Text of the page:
“No-one can take away the hours of joy I had painting it,” Marta responded. “The experience is what’s important. No-one can take that from me.”
Her husband left but she stayed: painting, playing the piano, sewing costumes, practicing, dancing, acting, singing, creating new shows: “Comeback Vaudeville,” “Turkish Fairytale,” “The Mirror, the Carpet and the Lemon.”  She appeared every Friday, Saturday, and Monday night without fail. The audiences slowly picked up. Busloads of folks came from Las Vegas, L.A., and in time, even farther afield. National Geographic did a special.
She danced for decades: through her broken heart, her mother’s death, the floods that covered the floor of the opera house with mud. If you’ve ever been to Death Valley, you know that nerves of steel and an almost unearthly vision would be required to live in such eerie desolation. Just beautiful, but very harsh, very isolated. In summer the temperature can reach 125.
In later years Marta “discovered” the handyman Tom Willett, aka Wilget, who under different circumstances might be in danger of being called an eccentric and a clown, and incorporated him into her act. “He willingly put on a hoopskirt and picked up a fan in Gossip. His best turn was as Miss Victoria Hoops in Looking for Mr. Right.” They were soul mates, this unlikely couple: the refined ballerina and the prankster who rode a golf cart around the property barking like a seal. They “took their meals” together and, Marta delicately gets across, went their separate ways to sleep.
They put on the show together for 20-odd years and then one morning in 2005, Marta called, as she did every morning to wake him, and he was gone: felled by a stroke from which he died a few days later. She took one Saturday off and then she was back on stage. She painted Wilget into the circus backdrop of her next show.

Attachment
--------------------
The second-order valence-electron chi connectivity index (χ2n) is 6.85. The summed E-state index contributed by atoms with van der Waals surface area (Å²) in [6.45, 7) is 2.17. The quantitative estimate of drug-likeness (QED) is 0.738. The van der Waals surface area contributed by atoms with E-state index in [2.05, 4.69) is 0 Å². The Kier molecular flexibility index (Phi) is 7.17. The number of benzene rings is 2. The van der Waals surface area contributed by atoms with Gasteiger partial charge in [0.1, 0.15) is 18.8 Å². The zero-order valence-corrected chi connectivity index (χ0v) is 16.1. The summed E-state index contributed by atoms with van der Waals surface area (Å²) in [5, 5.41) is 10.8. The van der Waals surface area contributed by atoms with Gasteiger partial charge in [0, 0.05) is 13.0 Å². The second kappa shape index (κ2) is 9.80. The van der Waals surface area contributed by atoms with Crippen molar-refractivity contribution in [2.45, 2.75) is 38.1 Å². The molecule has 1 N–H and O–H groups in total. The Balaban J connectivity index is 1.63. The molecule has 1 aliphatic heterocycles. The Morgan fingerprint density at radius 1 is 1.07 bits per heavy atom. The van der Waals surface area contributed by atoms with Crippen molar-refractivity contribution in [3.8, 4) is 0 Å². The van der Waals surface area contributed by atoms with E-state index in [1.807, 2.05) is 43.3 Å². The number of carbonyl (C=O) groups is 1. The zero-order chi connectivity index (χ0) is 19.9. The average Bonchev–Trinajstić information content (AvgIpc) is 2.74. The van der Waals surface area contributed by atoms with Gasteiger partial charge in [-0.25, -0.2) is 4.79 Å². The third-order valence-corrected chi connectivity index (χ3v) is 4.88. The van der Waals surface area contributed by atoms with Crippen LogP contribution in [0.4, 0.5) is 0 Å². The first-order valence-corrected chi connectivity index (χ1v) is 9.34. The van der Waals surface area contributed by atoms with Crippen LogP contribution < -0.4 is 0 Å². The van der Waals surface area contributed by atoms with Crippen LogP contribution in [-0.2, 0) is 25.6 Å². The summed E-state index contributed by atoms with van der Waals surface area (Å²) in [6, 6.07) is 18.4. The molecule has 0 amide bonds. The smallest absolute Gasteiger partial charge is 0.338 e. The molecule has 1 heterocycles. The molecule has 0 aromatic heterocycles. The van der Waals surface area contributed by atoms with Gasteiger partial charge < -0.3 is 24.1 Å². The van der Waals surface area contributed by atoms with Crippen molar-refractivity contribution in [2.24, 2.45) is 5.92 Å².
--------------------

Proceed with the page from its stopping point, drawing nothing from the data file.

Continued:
She wrote a memoir: To Dance on Sands.
At 80, she was still dancing en pointe. She broke her hip in 2009 and went on to create what she called “The Sitting Down Show.” She lives alone, in back of the opera house, with a menagerie of stray cats, and still performs every Sunday night.
In this season of deserts, I can’t help thinking that Marta’s life, as it is for all of us, has been one long Lent. I can’t help thinking of the three temptations of Christ (Mt. 4:1-11):  
Man does not live by bread alone.
No-one could accuse Marta of selling out or taking the shortcut. She gave everything she had, put out a huge gold-painted donation can, and continued to perform on whatever people chose to give back.    
You shall not put the Lord, your God, to the test. 
Her husband cheated but she didn’t. She never risked compromising her work, nor betrayed the purity of her vision, by less than stand-up behavior. 
The Lord, your God, shall you worship and him alone shall you serve.
I’m not sure what else you’d call it but serving something higher than yourself — but love — to put on your makeup and slippers and tutu and, decade after decade, go out under the lights and dance. To believe with your whole heart in the magic of theater, story, song; to lay down your life in the effort to bring that magic to others.  
“Society laughs at old people’s dreams. They even laugh at dreams…until they come true”…
“I must keep going, alone…I’m determined to keep going as long as I can.” 
“I’m still dancing and I’m going to keep moving until I drop.”
Death Valley is an easy place to picture Golgotha. The cross on a hill. That day when we will all be called to give an account of what we did with our gifts. The desert that terrifies and compels, the desert in which we are tormented and glorified, the desert in which we are crucified and if we stay the course, resurrected.
Or as Marta Becket—nearing her last season—puts it: “I listen for Wilget in the wind, even though I never liked the wind.”


And check in tomorrow for the coda to this California/otherworldly story….